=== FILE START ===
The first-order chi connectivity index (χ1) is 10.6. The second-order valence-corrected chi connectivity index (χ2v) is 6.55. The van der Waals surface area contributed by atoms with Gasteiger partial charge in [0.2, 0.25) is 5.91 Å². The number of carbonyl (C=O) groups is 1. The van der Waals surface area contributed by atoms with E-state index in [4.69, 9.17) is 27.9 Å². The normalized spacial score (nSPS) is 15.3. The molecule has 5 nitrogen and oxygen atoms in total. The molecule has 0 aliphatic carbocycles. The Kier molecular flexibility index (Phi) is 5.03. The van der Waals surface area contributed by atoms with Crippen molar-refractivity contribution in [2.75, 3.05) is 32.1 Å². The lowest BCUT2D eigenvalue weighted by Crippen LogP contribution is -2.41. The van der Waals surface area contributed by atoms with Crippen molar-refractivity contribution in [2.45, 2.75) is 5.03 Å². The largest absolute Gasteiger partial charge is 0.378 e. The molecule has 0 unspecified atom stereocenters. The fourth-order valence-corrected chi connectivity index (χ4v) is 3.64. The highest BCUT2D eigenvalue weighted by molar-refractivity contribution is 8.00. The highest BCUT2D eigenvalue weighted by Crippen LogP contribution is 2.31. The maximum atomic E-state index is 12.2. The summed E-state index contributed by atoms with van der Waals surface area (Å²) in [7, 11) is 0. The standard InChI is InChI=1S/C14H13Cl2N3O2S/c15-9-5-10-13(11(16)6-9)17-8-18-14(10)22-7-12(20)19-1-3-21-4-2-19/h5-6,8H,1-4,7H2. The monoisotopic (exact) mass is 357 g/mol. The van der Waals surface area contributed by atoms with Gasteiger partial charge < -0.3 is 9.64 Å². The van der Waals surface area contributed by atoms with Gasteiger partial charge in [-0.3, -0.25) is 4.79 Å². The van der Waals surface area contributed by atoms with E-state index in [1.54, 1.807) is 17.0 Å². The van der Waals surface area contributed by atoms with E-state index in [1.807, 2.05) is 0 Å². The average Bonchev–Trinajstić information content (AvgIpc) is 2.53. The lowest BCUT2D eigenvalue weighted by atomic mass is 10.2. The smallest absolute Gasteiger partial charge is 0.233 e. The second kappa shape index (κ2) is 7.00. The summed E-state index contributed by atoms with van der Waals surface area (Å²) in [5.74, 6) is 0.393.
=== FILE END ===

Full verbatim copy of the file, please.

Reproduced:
The first-order chi connectivity index (χ1) is 10.6. The second-order valence-corrected chi connectivity index (χ2v) is 6.55. The van der Waals surface area contributed by atoms with Gasteiger partial charge in [0.2, 0.25) is 5.91 Å². The number of carbonyl (C=O) groups is 1. The van der Waals surface area contributed by atoms with E-state index in [4.69, 9.17) is 27.9 Å². The normalized spacial score (nSPS) is 15.3. The molecule has 5 nitrogen and oxygen atoms in total. The molecule has 0 aliphatic carbocycles. The Kier molecular flexibility index (Phi) is 5.03. The van der Waals surface area contributed by atoms with Crippen molar-refractivity contribution in [2.75, 3.05) is 32.1 Å². The lowest BCUT2D eigenvalue weighted by Crippen LogP contribution is -2.41. The van der Waals surface area contributed by atoms with Crippen molar-refractivity contribution in [2.45, 2.75) is 5.03 Å². The largest absolute Gasteiger partial charge is 0.378 e. The molecule has 0 unspecified atom stereocenters. The fourth-order valence-corrected chi connectivity index (χ4v) is 3.64. The highest BCUT2D eigenvalue weighted by molar-refractivity contribution is 8.00. The highest BCUT2D eigenvalue weighted by Crippen LogP contribution is 2.31. The maximum atomic E-state index is 12.2. The summed E-state index contributed by atoms with van der Waals surface area (Å²) in [7, 11) is 0. The standard InChI is InChI=1S/C14H13Cl2N3O2S/c15-9-5-10-13(11(16)6-9)17-8-18-14(10)22-7-12(20)19-1-3-21-4-2-19/h5-6,8H,1-4,7H2. The monoisotopic (exact) mass is 357 g/mol. The van der Waals surface area contributed by atoms with Gasteiger partial charge < -0.3 is 9.64 Å². The van der Waals surface area contributed by atoms with Gasteiger partial charge in [-0.3, -0.25) is 4.79 Å². The van der Waals surface area contributed by atoms with E-state index in [1.54, 1.807) is 17.0 Å². The van der Waals surface area contributed by atoms with E-state index in [1.807, 2.05) is 0 Å². The average Bonchev–Trinajstić information content (AvgIpc) is 2.53. The lowest BCUT2D eigenvalue weighted by atomic mass is 10.2. The smallest absolute Gasteiger partial charge is 0.233 e. The second kappa shape index (κ2) is 7.00. The summed E-state index contributed by atoms with van der Waals surface area (Å²) in [5.74, 6) is 0.393.